AALS 2010 Annual Meeting
New Orleans, Louisiana
January 6-10, 2010
Hilton New Orleans Riverside
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Call for Scholarly Papers
In 2010, we will be meeting in New Orleans for the first time since Hurricane Katrina forced the relocation of our 2006 Annual Meeting. During my Presidential year, I am adopting the theme of “Transformative Law,” mindful of the symbolic significance of our return there as well as of the successes and failures of the legal profession in addressing this perilous past decade. Our meeting this year takes place at a time of crisis in our economy, our ecology, and our international standing as the leader of the free world. Many lawyers (including our President, Vice-President, and many Cabinet officials and congressional leaders) must tackle these challenges. Media coverage of their efforts, however, portrays these public servants as people who happen to be lawyers, not as lawyers whose leadership grows out of their mastery of law and whose accomplishments represent the pinnacle of their professional pursuits. To a significant degree, the news accounts reflect the fact that these leaders have not pursued a traditional law firm practice but instead have devoted themselves to government and public service. The image of the citizen-lawyer, whose training can be used to advance the common good, has so thoroughly disappeared from the popular imagination that those who pursue this path are no longer centrally defined as lawyers.
Contrast today’s portrayals to those of fifty years ago, when the word “lawyer” might conjure up images of crusaders in the civil rights movement. Or, compare these images to those of an even earlier era, when attorneys entered public life as architects of the New Deal. When citizen-lawyers embarked on these campaigns for change, the result was transformative law. By this, I mean that law became a powerful tool to challenge and reconfigure social institutions. Transformative law can take place at the national, state, or local level. Challenges can come through landmark Supreme Court decisions like Brown v. Board of Education, which forced the nation to reconsider the meaning of racial equality. Or, change can be the product of ground-breaking statutes and administrative action, as the battle for the New Deal that President Franklin Delano Roosevelt waged with a reluctant Supreme Court reminds us.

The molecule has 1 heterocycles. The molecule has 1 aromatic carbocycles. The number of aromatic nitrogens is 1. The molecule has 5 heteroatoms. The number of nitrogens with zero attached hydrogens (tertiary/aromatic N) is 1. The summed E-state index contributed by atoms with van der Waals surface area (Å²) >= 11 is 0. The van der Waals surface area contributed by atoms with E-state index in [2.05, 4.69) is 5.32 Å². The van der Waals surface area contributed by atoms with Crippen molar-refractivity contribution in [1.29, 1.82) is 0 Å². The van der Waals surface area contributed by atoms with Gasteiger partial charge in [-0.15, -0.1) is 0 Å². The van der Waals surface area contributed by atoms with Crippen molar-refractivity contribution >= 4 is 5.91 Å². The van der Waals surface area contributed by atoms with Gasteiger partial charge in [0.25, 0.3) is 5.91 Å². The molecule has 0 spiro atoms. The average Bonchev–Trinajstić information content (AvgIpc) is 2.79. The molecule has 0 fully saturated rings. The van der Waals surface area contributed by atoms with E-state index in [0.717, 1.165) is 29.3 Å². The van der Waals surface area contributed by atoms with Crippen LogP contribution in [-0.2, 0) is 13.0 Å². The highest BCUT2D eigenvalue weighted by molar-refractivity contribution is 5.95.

Whatever the forum, citizen-lawyers have produced transformative law because they understood their professional role as integral to achieving the American dream.
Today, when lawyers receive attention as lawyers, they are more likely to be defending the notorious than building the nation. Is there no greater role for lawyers as professionals in our contemporary public life? Is the citizen-lawyer now largely relegated to some lost golden age of reform? I believe that law still has a vital role to play at moments of national crisis like this one, but we must once again recognize that lawyers can be powerful agents of change and not merely advocates for agendas set by someone else. We, as members of a learned society, can play a critical role in resurrecting the citizen-lawyer and the possibilities for transformative law. In fact, the current crisis of confidence in our country provides an unparalleled opportunity for lawyers to answer the call of service and restore a sense of integrity and trust.
AALS President and University of California, Berkeley School of Law